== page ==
Spinal cord injury occurs when there is any damage to the spinal cord that blocks communication between the brain and the body. After a spinal cord injury, a person’s sensory, motor and reflex messages are affected and may not be able to get past the damage in the spinal cord. In general, the higher on the spinal cord the injury occurs, the more dysfunction the person will experience. Injuries are referred to as complete or incomplete, based on whether any movement and sensation occurs at or below the level of injury.
The most important – and sometimes frustrating – thing to know is that each person’s recovery from spinal cord injury is different.
An estimated 12,500 spinal cord injuries related to the Foraminotomy occur in the U.S. every year, leaving the injured people, their friends, and their family, to cope with the aftermath of the catastrophe. For many, navigating the challenges of the health care system can feel a bit like going to medical school. Suddenly you’re learning a veritable cornucopia of new terms, and may be spending endless hours Googling spinal cord anatomy to fill in the gaps in your knowledge.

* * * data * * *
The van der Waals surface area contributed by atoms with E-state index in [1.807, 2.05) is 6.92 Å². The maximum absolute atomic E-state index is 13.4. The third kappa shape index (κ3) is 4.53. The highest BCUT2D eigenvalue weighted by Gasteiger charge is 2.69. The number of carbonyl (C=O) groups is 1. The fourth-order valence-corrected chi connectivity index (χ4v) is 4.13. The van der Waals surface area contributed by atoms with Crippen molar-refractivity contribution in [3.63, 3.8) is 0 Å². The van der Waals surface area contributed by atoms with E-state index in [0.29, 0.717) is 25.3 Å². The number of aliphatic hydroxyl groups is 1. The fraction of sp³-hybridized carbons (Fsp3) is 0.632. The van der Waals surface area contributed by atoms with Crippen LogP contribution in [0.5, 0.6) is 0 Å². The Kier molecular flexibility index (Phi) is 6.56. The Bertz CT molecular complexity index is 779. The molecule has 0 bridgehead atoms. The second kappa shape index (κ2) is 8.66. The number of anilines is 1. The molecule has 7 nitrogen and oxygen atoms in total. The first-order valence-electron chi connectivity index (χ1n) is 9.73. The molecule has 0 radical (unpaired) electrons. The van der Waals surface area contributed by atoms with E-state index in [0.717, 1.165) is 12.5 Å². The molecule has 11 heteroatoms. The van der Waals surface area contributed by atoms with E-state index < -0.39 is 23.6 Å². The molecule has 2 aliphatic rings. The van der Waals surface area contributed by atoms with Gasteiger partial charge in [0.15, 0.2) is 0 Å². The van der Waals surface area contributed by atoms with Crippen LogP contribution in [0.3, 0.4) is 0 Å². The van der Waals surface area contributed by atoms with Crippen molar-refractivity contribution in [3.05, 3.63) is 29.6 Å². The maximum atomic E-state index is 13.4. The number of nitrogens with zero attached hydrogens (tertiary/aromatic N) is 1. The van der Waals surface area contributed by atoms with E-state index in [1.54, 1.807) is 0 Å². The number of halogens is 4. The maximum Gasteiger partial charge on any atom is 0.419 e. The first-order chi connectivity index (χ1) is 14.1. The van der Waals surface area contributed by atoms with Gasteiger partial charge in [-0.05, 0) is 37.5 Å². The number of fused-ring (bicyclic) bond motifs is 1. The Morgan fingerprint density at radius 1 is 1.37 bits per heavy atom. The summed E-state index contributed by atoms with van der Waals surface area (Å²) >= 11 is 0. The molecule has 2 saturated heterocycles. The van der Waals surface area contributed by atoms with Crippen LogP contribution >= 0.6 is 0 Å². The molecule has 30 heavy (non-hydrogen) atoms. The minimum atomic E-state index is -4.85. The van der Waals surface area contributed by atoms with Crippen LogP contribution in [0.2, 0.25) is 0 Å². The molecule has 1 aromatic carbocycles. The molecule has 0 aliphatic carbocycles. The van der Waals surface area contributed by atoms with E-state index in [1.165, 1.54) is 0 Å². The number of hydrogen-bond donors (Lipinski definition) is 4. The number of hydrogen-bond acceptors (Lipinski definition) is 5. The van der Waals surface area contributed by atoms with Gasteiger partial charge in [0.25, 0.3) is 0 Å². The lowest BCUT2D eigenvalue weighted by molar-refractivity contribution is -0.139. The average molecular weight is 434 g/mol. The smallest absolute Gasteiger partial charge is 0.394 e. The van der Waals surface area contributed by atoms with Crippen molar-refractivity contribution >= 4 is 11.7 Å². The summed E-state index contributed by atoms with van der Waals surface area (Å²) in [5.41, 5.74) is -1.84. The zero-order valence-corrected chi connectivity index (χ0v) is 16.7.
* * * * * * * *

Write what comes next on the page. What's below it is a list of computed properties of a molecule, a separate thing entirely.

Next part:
An educated patient is better equipped to advocate for his or her needs and interests. An education in spinal cord anatomy helps you understand what your doctor at Hilger Facial Plastic Clinic is saying, ask intelligent questions, and detect medical errors before they endanger your health.
Spinal Cord Anatomy: The Basics
Though you might think of your spinal cord as one single piece, it’s actually a column of nerves protected by a sheath of myelin and then further secured by 31 butterfly-shaped vertebrae (singular: vertebra).
Medical providers divide the spinal cord into four distinct regions. Knowing the region in which the injury is located is often the key to understanding diagnosis and treatment. The four spinal cord regions are:
The cervical spinal cord: This is the topmost portion of the spinal cord, where the brain connects to the spinal cord, and the neck connects to the back. This region consists of eight vertebrae, commonly referred to as C1-C8. All spinal cord numbers are descending, so C1 is the highest vertebra, while C8 is the lowest in this region.
The thoracic spinal cord: This section forms the middle of the spinal cord, containing twelve vertebrae numbered T1-T12.
The lumbar spinal cord: This is a lower region of the spinal cord, where your spinal cord begins to bend. If you put your hand in your lower back, where your back bends inward, you’re feeling your lumbar region. There are five lumbar vertebrae, numbered L1-L5.